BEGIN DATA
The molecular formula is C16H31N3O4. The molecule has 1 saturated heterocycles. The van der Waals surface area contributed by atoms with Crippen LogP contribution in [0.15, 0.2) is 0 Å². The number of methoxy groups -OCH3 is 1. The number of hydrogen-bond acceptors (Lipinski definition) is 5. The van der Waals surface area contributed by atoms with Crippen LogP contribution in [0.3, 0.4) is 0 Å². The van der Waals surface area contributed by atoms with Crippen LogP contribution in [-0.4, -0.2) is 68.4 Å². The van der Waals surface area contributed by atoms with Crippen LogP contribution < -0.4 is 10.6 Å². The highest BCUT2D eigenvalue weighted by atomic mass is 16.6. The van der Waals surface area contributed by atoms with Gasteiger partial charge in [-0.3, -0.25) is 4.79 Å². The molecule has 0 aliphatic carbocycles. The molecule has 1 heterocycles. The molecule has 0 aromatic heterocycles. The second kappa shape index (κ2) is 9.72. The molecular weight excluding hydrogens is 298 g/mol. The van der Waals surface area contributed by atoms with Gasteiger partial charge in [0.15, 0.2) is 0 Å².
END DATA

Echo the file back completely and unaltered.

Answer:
The molecular formula is C16H31N3O4. The molecule has 1 saturated heterocycles. The van der Waals surface area contributed by atoms with Crippen LogP contribution in [0.15, 0.2) is 0 Å². The number of methoxy groups -OCH3 is 1. The number of hydrogen-bond acceptors (Lipinski definition) is 5. The van der Waals surface area contributed by atoms with Crippen LogP contribution in [0.3, 0.4) is 0 Å². The van der Waals surface area contributed by atoms with Crippen LogP contribution in [-0.4, -0.2) is 68.4 Å². The van der Waals surface area contributed by atoms with Crippen LogP contribution < -0.4 is 10.6 Å². The highest BCUT2D eigenvalue weighted by atomic mass is 16.6. The van der Waals surface area contributed by atoms with Gasteiger partial charge in [-0.3, -0.25) is 4.79 Å². The molecule has 0 aliphatic carbocycles. The molecule has 1 heterocycles. The molecule has 0 aromatic heterocycles. The second kappa shape index (κ2) is 9.72. The molecular weight excluding hydrogens is 298 g/mol. The van der Waals surface area contributed by atoms with Gasteiger partial charge in [0.15, 0.2) is 0 Å².